My 70th birthday – marking the beginning of my next decade – seemed particularly significant. For me, I never got the big deal out of turning 40, or 50, or even 60 – but this one, it’s different. More real, more definitive, more of a sense of finality. Like, this is it and here I am. To be certain, I still have enough of my lifelong hang-ups that nothing much has changed, really. On the other hand, acceptance seems to be just around the corner.
Looking out of these eyes at airports is what interests me, now. I think of that often.
I’ve been traveling by air fairly regularly since after my sophomore year in college when I joined the Peace Corps. That venture included a couple of trips back and forth across the US to trainings capping in a trip half-way around the world to India, and, a year later, back again. Then I joined the Army and that also included several back-and-forths across the country for trainings and assignments, and then to Vietnam – for a year of stress, fear and uncertainty – and, thankfully, back again. After that, as a geophysicist for Arco Oil & Gas, I was in and out of airports on a regular basis mostly in the Continental US but a few trips to Alaska, and then to Algeria several times, and again to my relief, back again.
What I’ve noticed is that the crowds in airports, all “look” the same. As I watch people walk up and down those long jet ways, I see people of all varieties – young and old, serious and happy, uniformed and civilian – headed somewhere, anywhere. I see younger people and think, “Oh, there I am,” I see middle aged people and think, “That’s me, not so long ago,” and I see older people and think, “Oh my, is that really me?”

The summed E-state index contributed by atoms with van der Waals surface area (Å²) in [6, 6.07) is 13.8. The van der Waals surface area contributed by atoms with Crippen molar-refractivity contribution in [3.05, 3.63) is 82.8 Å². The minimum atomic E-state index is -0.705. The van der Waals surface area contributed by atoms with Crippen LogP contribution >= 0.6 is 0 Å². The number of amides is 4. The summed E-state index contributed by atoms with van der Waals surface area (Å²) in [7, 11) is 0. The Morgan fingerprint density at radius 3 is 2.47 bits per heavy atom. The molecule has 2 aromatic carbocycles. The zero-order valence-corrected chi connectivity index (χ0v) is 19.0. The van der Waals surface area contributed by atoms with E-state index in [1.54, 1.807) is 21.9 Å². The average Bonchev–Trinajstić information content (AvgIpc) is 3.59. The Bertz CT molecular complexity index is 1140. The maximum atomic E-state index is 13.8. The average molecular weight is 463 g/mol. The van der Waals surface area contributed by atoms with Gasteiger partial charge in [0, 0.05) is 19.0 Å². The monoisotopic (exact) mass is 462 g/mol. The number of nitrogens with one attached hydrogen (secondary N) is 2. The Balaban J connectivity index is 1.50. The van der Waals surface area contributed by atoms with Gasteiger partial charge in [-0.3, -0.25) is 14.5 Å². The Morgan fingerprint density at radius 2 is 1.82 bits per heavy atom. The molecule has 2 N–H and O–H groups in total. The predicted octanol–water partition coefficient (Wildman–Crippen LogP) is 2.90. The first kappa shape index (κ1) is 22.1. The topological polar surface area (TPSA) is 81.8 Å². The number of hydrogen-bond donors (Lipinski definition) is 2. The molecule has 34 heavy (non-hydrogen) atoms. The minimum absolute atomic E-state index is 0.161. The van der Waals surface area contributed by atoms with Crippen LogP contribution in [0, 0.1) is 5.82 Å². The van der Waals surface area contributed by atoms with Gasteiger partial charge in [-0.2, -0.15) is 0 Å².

But, there I am, or here I am, or just ‘I am.’
So, what I’m finally getting, in a way that seems deeper and more real, is that what’s seeing out of these eyes now – even as an apparent older man – is ageless. And, what is peering out of these “windows to the world” while walking through airports, is really just seeing itself – over and over again, in its many different human forms, in its many different ways. It sees itself walking down the concourse as ‘all-of-it’ and ‘none-of-it,’ and often both at the same time.
What is looking out is transparent, timeless and invisible to what is being seen. As the body resists letting go through the natural aging process and as it shrinks and contracts around the consciousness that is, there is the appreciation that ‘I’ am the timeless still in the process of the moving through one of its many forms.
As I become older, I’m becoming less identified with my ego, not more; and to that I am grateful. I am a grandfather to all of the children, parent to all the adults and friend to all those that are older. And, as walking down the concourse happens, the amazing display of life is seen as another form of ‘me,’ in its continuous unfoldment. Just consciousness being aware of itself in this brief moment of apparent existence.